first_img New protein nanoparticles allow scientists to track cells and interactions within them Scientists have studied animals, such as homing pigeons, that are able to use the Earth’s magnetic field to orient themselves, for quite some time, but have yet to uncover the actual mechanism behind the ability. In this new work, the researchers believe they may have found the underlying chemistry, even if they have not been able to connect it directly to magnetic sensing.The researchers picked up where other research left off—with a light sensing protein called cryptochrome that has been identified in the eyes of some animals–some have suggested it may play a part in magnetic sensing. But, because the protein is not sensitive to magnetism, the team reasoned that it might team up with another protein that is. To find out, they searched the genome of a fruit fly that is known to sense magnetic fields, until they found a gene responsible for creating a protein (called CG8198, which they renamed to MagR) that would respond to iron. They then polymerized that protein and coupled it with cryptochrome and then watched, using a microscope, what happened when iron objects were brought near. The team reports that the protein complex lined up like a needle in a compass.The researchers acknowledge that their findings do not prove that the protein complex is responsible for magnetic sensing, but suggest it seems possible—if the protein complex lined up inside the eye of a pigeon, for example, it could cause a reaction with other proteins or even cells, that in turn could impact nerve cells. They note that the protein complex exists in many organisms that have demonstrated magnetic sensing, including in the eyes of pigeons—they are calling on the research community to conduct other studies to determine if removing the complex from magnetic sensing insects or animals, causes them to lose their magnetic sensing abilities, which could indirectly prove that they form the basis for the ability. If such efforts prove fruitful, then the next logical step would be to study the complex further as it exists inside living animals to determine exactly how it works. Explore further Journal information: Nature Materials The biocompass model of animal magnetoreception and navigation. Credit: (c) Nature Materials (2015). DOI: 10.1038/nmat4484 This document is subject to copyright. Apart from any fair dealing for the purpose of private study or research, no part may be reproduced without the written permission. The content is provided for information purposes only.center_img (Phys.org)—A team of researchers with Peking University, the Chinese Academy of Sciences and Tsinghua University has identified a protein that aligns with a magnetic field when polymerized and coupled with another well known protein. In their paper published in the journal Nature Materials, the researchers suggest the protein complex may be the means by which many insects and animals orient themselves using the Earth’s magnetic field. © 2015 Phys.org Citation: Protein complex may help explain magnetic sensing in insects and animals (2015, November 17) retrieved 18 August 2019 from https://phys.org/news/2015-11-protein-complex-magnetic-insects-animals.html More information: Siying Qin et al. A magnetic protein biocompass, Nature Materials (2015). DOI: 10.1038/nmat4484AbstractThe notion that animals can detect the Earth’s magnetic field was once ridiculed, but is now well established. Yet the biological nature of such magnetosensing phenomenon remains unknown. Here, we report a putative magnetic receptor (Drosophila CG8198, here named MagR) and a multimeric magnetosensing rod-like protein complex, identified by theoretical postulation and genome-wide screening, and validated with cellular, biochemical, structural and biophysical methods. The magnetosensing complex consists of the identified putative magnetoreceptor and known magnetoreception-related photoreceptor cryptochromes (Cry), has the attributes of both Cry- and iron-based systems, and exhibits spontaneous alignment in magnetic fields, including that of the Earth. Such a protein complex may form the basis of magnetoreception in animals, and may lead to applications across multiple fields.last_img read more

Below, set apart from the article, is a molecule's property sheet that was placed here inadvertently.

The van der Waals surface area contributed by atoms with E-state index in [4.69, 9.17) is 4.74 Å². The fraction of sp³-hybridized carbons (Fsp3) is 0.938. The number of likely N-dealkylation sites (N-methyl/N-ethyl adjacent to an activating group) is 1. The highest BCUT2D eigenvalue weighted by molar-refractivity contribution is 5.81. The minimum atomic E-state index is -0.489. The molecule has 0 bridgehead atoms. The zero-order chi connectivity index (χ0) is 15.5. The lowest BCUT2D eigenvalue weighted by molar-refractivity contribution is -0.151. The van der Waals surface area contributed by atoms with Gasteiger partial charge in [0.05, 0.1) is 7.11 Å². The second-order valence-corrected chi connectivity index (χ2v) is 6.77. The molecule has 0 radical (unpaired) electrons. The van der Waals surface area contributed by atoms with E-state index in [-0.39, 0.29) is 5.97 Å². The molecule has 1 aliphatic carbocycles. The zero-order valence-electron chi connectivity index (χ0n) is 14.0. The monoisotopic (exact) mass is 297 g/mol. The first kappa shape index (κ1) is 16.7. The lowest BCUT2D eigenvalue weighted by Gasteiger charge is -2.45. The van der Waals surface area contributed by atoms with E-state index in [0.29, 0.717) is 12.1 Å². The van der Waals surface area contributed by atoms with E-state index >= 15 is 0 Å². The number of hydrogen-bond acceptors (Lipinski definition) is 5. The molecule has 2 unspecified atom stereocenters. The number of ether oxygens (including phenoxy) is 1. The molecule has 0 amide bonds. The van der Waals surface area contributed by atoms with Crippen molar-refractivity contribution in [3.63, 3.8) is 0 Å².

Researchers develop 3D microstructures that respond to temperature and light